There’s a salutory lesson here about not jumping to premature conclusions. Based on my first impressions of this camera I had mentally started drafting a review based on praising the hardware, but with some criticism of the software and firmware. I even had a great tag line: “A camera for adventurers who want a few pictures, rather than photographers who want adventures”. That was before the snorkelling trip…
For many years now if there’s been the prospect of either snorkelling or diving on holiday I’ve taken a Canon PowerShot S-series or G-series camera with its waterproof housing. I’ve had at least three generations of that solution, which have been utterly reliable and produced some good results. However they are a bulky solution in these days of reducing baggage allowances, and somewhat slow and clumsy in operation.
This year, therefore, I decided to try a different solution, and opted after some deliberation for one of the new “ultra tough compacts”. While Canon and Panasonic both have a comparable solution, after some deliberation I went for the Olympus TG2, based on a combination of its looks and spec.
This is supposedly a very tough piece of kit – waterproof to 15m, drop-proof to 2m, crush-proof to 100kg and with a large operating temperature range. The downside is that this is a market where the competition is intense but based on point for point feature matching, with a focus on improving things like nominal depth protection rather than the photographic features.
That meant that even before use in anger there were some compromises: none of the cameras in this class do RAW, even though Canon, for example, support this fully on their smaller high-end compacts like the S95. to make things worse the TG2 also lacks many of the some other fundamental tools to control exposure such as automatic bracketing (despite a very high frame rate which would support it well), or shutter priority.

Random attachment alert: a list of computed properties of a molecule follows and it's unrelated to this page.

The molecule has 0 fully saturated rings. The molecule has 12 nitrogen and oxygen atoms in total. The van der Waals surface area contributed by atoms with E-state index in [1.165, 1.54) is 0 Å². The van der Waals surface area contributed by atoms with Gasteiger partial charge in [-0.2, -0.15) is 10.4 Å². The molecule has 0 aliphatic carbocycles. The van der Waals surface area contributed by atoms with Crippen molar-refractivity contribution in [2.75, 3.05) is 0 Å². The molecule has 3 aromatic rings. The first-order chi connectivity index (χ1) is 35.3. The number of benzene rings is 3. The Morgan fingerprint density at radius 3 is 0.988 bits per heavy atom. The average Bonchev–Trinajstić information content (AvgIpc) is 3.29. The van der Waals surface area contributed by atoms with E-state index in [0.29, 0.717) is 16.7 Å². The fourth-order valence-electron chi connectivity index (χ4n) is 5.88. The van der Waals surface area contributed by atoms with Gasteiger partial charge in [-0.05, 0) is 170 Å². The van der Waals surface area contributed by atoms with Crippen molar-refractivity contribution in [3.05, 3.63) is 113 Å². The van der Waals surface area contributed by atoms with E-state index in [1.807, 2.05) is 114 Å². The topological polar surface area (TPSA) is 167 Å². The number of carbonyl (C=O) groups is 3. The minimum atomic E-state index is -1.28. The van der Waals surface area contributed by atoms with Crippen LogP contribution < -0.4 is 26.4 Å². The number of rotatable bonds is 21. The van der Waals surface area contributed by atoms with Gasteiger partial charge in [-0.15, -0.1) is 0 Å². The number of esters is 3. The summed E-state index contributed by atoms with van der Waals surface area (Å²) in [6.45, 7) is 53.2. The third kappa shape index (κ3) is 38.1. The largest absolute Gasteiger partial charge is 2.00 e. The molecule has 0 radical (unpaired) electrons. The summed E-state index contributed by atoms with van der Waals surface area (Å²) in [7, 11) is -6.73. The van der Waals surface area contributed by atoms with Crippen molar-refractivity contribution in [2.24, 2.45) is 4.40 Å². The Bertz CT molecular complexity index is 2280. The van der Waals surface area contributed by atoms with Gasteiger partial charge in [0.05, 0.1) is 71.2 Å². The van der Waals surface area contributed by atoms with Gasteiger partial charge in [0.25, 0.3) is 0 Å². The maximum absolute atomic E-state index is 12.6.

The lack of these features is a complete mystery to me, when these cameras are allegedly designed to be used in conditions where the lighting as well as the environment will be challenging…
Early trials did suggested that the camera does have accurate, fast autofocus (which was something I particularly wanted), and makes a decent job of auto exposure in most cases. Picture quality is OK, but the noise levels rise rapidly at ISO 800 and above, the JPEGs have a somewhat “overprocessed” look, and there’s some noticeable pincushion distortion on underwater shots, even at medium zoom. These are presumably all the result of the tiny sensor, which is significantly smaller than in compacts like the Canon S95.
So, off to Barbados and into the water with the turtles. One immediate observation was that the display is very difficult to use at snorkelling depths (where there may be quite a lot of ambient light from above/behind you), and the tiny font becomes illegible for a user like me with ageing eyes. A “high contrast” option on the display, and a large-font “quick menu” option (like on all my Canon and Panasonic cameras) would be useful.
However, a few minutes into the snorkelling session I noticed a much more serious problem: the camera kept on switching itself off, and the battery level was dropping almost as I watched. I managed to snatch a couple of shots, but the camera was really misbehaving, and I had to give up.
Back on the boat the problem was immediately apparent – the camera had sprung a leak presumably through the cover for the USB port, as that had evidence of water inside it. However, instead of being limited just to the port section, the water had spread rapidly through the camera with the result that the lens was misting up and the electrical problems were getting rapidly worse. Although I tried drying the camera out and recharging it, it’s now completely dead. Fortunately I had invested in a waterproof SD card, so I managed to rescue a few decent shots, but otherwise it’s a write-off.
This is an extremely poor design. As you have to charge the battery in camera (using the proprietary USB cable – another peeve), there’s no option of just sealing the camera for a complete trip. You would also think that the camera would have some measure of “double sealing” so that in the event of a leak into the port or battery/card openings the water wouldn’t permeate quickly into the rest of the electronics, but this is clearly not the case.
This camera is completely inadequate for its intended use. Fortunately my suppliers (the excellent Wex Photographic) have promised me a full refund. I will not be spending it on Olympus equipment.